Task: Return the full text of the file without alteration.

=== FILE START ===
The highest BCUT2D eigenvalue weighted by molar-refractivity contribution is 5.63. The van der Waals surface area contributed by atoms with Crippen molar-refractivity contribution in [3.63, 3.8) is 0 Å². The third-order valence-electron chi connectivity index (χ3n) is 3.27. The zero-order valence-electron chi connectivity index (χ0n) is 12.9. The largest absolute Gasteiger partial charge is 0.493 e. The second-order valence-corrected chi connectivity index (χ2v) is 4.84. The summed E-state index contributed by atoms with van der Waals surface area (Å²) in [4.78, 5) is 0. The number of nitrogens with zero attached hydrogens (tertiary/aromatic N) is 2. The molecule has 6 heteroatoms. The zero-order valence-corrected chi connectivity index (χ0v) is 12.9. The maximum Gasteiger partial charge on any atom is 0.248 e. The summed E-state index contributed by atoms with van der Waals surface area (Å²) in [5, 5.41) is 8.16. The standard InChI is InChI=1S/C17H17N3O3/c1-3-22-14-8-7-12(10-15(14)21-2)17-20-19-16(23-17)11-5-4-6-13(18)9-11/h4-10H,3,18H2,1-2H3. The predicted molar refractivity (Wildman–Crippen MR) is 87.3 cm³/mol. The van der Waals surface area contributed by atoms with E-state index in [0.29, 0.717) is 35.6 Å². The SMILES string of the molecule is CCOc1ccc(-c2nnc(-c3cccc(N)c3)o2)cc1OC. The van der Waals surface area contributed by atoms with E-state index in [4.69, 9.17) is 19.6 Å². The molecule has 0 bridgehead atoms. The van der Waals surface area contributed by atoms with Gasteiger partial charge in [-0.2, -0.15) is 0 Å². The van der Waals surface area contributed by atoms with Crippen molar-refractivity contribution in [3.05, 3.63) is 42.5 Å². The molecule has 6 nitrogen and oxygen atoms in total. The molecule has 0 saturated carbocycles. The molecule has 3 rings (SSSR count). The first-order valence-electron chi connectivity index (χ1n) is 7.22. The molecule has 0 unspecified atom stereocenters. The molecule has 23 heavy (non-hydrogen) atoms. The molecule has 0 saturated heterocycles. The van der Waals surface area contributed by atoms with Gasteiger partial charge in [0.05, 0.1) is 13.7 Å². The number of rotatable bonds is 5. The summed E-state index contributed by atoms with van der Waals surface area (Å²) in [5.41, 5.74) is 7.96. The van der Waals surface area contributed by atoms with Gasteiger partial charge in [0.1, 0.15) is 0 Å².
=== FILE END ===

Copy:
The highest BCUT2D eigenvalue weighted by molar-refractivity contribution is 5.63. The van der Waals surface area contributed by atoms with Crippen molar-refractivity contribution in [3.63, 3.8) is 0 Å². The third-order valence-electron chi connectivity index (χ3n) is 3.27. The zero-order valence-electron chi connectivity index (χ0n) is 12.9. The largest absolute Gasteiger partial charge is 0.493 e. The second-order valence-corrected chi connectivity index (χ2v) is 4.84. The summed E-state index contributed by atoms with van der Waals surface area (Å²) in [4.78, 5) is 0. The number of nitrogens with zero attached hydrogens (tertiary/aromatic N) is 2. The molecule has 6 heteroatoms. The zero-order valence-corrected chi connectivity index (χ0v) is 12.9. The maximum Gasteiger partial charge on any atom is 0.248 e. The summed E-state index contributed by atoms with van der Waals surface area (Å²) in [5, 5.41) is 8.16. The standard InChI is InChI=1S/C17H17N3O3/c1-3-22-14-8-7-12(10-15(14)21-2)17-20-19-16(23-17)11-5-4-6-13(18)9-11/h4-10H,3,18H2,1-2H3. The predicted molar refractivity (Wildman–Crippen MR) is 87.3 cm³/mol. The van der Waals surface area contributed by atoms with E-state index in [0.29, 0.717) is 35.6 Å². The SMILES string of the molecule is CCOc1ccc(-c2nnc(-c3cccc(N)c3)o2)cc1OC. The van der Waals surface area contributed by atoms with E-state index in [4.69, 9.17) is 19.6 Å². The molecule has 0 bridgehead atoms. The van der Waals surface area contributed by atoms with Gasteiger partial charge in [-0.2, -0.15) is 0 Å². The van der Waals surface area contributed by atoms with Crippen molar-refractivity contribution in [3.05, 3.63) is 42.5 Å². The molecule has 6 nitrogen and oxygen atoms in total. The molecule has 0 saturated carbocycles. The molecule has 3 rings (SSSR count). The first-order valence-electron chi connectivity index (χ1n) is 7.22. The molecule has 0 unspecified atom stereocenters. The molecule has 23 heavy (non-hydrogen) atoms. The molecule has 0 saturated heterocycles. The van der Waals surface area contributed by atoms with Gasteiger partial charge in [0.05, 0.1) is 13.7 Å². The number of rotatable bonds is 5. The summed E-state index contributed by atoms with van der Waals surface area (Å²) in [5.41, 5.74) is 7.96. The van der Waals surface area contributed by atoms with Gasteiger partial charge in [0.1, 0.15) is 0 Å².